Finland has reportedly taken the extraordinary step to freeze all funding to the United Nations (UN) following corruption scandals at the international organisation, specifically highlighting the need for a review of whistleblowing mechanisms to ensure the effective protection of those speaking up about misconduct.
WIN and its partners have repeatedly called for urgent review and reform of the whistleblowing mechanisms at the UN, its programmes, and agencies, and advocated for the UN Secretary-General – António Guterres – to intervene in a long line of cases where whistleblowers have suffered retaliation for reporting wrongdoing, including corruption and human rights abuses.
Read more: UNOPS scandal: Finland stops all funds for UN Cooperation
The decision of the Finish Government, which has also pledged to commission its own investigation, comes after it was reportedly revealed by a United Nations Office for Project Services (UNOPS) whistleblower that senior leaders had allegedly misled and mismanaged $60 million of funds relating to Finland’s S3i innovation project.
The review aims to examine the state of the UN’s internal security system and find out if the UN is following its own protocols. Crucially, the investigation will also examine the transparency and whistleblowing apparatus within the UN and whether staff are able to report disclosures without fear of retaliation.
Titta Maja, the Director General of Developmental Policy at the Finnish Ministry of Foreign Affairs, said:
“Everyone needs answers; we must ensure that a security system is in place. If my minister asks me whether it is safe to spend taxpayers’ money on the UN today, my answer is that I honestly do not know. This bears repeating, at the moment we cannot guarantee our taxpaying citizens or the world’s poor that the UN is running properly. When the investigation is complete and we can demonstrate that things are going safely for taxpayers and our beneficiaries, we can start paying out money again.”
WIN welcomes additional voices echoing the urgent need for a review of UN whistleblowing policies, and speak up culture. We remain deeply concerned by the continuing trend of UN whistleblowers being singled out for retaliation and facing clear due process violations.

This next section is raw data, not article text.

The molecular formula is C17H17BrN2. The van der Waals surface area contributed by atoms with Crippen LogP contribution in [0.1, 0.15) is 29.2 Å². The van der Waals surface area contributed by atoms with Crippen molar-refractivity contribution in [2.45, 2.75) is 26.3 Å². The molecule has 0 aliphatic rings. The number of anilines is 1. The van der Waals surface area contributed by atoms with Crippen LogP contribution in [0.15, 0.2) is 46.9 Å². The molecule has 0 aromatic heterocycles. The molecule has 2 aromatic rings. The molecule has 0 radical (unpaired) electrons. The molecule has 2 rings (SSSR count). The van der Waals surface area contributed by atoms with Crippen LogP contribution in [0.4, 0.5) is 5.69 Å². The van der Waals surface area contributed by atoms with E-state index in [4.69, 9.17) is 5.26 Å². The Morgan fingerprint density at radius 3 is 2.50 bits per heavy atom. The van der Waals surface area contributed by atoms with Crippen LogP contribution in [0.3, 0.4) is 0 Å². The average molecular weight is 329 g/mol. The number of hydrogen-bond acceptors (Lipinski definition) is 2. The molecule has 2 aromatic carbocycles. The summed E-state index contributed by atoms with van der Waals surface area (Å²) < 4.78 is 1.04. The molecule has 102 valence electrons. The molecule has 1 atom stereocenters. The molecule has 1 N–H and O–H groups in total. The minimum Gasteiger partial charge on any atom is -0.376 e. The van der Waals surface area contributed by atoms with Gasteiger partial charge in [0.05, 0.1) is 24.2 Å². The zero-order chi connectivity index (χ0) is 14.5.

Read more: Ostracised, sacked and even arrested: the fate of whistleblower at the UN
A recent BBC documentary examined the plight of many individuals raising alarms of harmful practices at the UN has now been aired in the UK, the US, and Australia. As the general public becomes more aware and more informed about the need for stronger protection of staff at intergovernmental organisations – who often lack access to a formal independent review of decisions made in their cases – we can only hope more member states and funders join the government of Finland in pushing UN leaders to address a culture of fear and perceived impunity.
Read more: New exposé highlights need for urgent UN whistleblower protection reform
Concrete recommendations for reform have been made, but seemingly ignored to date. In 2020 WIN member – the Government Accountability Project – wrote to the UN Internal Justice Council setting out key recommendations for policy and procedural reforms of the UN's internal justice system. In 2014 – the UN’s own special rapporteur on freedom of opinion and expression published a thematic report specifically making recommendations for action at intergovernmental organisations to bring their whistleblowing frameworks in line with standards for effective legal protection, in line with those for States.
In the last few years, WIN has undertaken advocacy to support several whistleblowers at UN agencies. In July this year, WIN, Transparency International, and Government Accountability Project condemned the termination of United Nations Development Programme (UNDP) whistleblower John O’Brien, who reported corruption in UNDP climate change projects
Read more: Foreign Policy: Greed and Graft at UN Climate Program
Last year, WIN garnered the support of over 40 additional experts and NGOs, for ongoing advocacy in UN High Commissioner for Human Rights (OHRCH) whistleblower Emma Reilly’s case. Like O’Brien, Reilly was also recently fired following concerns about the UN's decision to hand human rights activists' names to the Chinese Government.
Read more: Civil society statement on the firing of UN whistleblower Emma Reilly
In the same year, World Health Organisation whistleblower, Dr. Francesco Zambon suffered a depressingly similar journey following raising concerns about a conflict of interest at the World Health Organization that appeared to block an important report into Italy’s pre-COVID19 pandemic preparedness. The list goes on.
Read more: Open letter to #WHA74: Support COVID19 whistleblower Dr. Zambon
Finland’s stance on this issue is timely. Reports state that the investigation will be carried out this summer. Until then, all Finnish funding to the UNFPA, UN Women, UNICEF, UNDP, and UNEP has been put on hold, the total amount coming to approximately €70 million.
Updated on 31 August 2022: Titta Maja's job title has been corrected from the Minister of Foreign Affairs to the Director General of Developmental Policy at the Finnish Ministry of Foreign Affairs.